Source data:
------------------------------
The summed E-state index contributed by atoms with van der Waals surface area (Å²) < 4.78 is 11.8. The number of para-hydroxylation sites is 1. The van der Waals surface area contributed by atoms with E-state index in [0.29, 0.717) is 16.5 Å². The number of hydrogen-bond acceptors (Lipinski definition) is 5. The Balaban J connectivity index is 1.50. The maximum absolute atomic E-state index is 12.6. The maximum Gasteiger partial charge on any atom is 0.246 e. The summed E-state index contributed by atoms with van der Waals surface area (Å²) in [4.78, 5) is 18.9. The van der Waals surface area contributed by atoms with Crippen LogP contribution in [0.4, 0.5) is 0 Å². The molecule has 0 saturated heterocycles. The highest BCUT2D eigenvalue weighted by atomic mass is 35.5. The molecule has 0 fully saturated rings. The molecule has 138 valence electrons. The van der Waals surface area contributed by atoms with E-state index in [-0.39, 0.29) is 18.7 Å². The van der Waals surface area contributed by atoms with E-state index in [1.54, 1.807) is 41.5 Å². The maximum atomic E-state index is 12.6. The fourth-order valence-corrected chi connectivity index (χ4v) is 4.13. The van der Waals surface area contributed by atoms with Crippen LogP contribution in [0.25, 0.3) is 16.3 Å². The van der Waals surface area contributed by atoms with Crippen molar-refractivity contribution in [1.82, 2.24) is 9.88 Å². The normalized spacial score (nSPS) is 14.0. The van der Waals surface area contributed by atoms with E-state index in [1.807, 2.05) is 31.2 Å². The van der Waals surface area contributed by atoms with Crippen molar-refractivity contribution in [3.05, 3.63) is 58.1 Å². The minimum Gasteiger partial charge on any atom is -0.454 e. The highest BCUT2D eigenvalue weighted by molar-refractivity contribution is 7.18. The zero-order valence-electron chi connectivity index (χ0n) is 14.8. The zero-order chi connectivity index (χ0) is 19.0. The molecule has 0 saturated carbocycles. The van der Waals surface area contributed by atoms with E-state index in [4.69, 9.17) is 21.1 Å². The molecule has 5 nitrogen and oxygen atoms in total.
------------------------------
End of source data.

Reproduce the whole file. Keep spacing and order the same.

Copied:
The summed E-state index contributed by atoms with van der Waals surface area (Å²) < 4.78 is 11.8. The number of para-hydroxylation sites is 1. The van der Waals surface area contributed by atoms with E-state index in [0.29, 0.717) is 16.5 Å². The number of hydrogen-bond acceptors (Lipinski definition) is 5. The Balaban J connectivity index is 1.50. The maximum absolute atomic E-state index is 12.6. The maximum Gasteiger partial charge on any atom is 0.246 e. The summed E-state index contributed by atoms with van der Waals surface area (Å²) in [4.78, 5) is 18.9. The van der Waals surface area contributed by atoms with Crippen LogP contribution in [0.4, 0.5) is 0 Å². The molecule has 0 saturated heterocycles. The highest BCUT2D eigenvalue weighted by atomic mass is 35.5. The molecule has 0 fully saturated rings. The molecule has 138 valence electrons. The van der Waals surface area contributed by atoms with E-state index in [-0.39, 0.29) is 18.7 Å². The van der Waals surface area contributed by atoms with E-state index in [1.54, 1.807) is 41.5 Å². The maximum atomic E-state index is 12.6. The fourth-order valence-corrected chi connectivity index (χ4v) is 4.13. The van der Waals surface area contributed by atoms with Crippen LogP contribution in [0.25, 0.3) is 16.3 Å². The van der Waals surface area contributed by atoms with Crippen molar-refractivity contribution in [1.82, 2.24) is 9.88 Å². The normalized spacial score (nSPS) is 14.0. The van der Waals surface area contributed by atoms with E-state index in [1.807, 2.05) is 31.2 Å². The van der Waals surface area contributed by atoms with Crippen molar-refractivity contribution in [3.05, 3.63) is 58.1 Å². The minimum Gasteiger partial charge on any atom is -0.454 e. The highest BCUT2D eigenvalue weighted by molar-refractivity contribution is 7.18. The zero-order valence-electron chi connectivity index (χ0n) is 14.8. The zero-order chi connectivity index (χ0) is 19.0. The molecule has 0 saturated carbocycles. The van der Waals surface area contributed by atoms with E-state index in [4.69, 9.17) is 21.1 Å². The molecule has 5 nitrogen and oxygen atoms in total.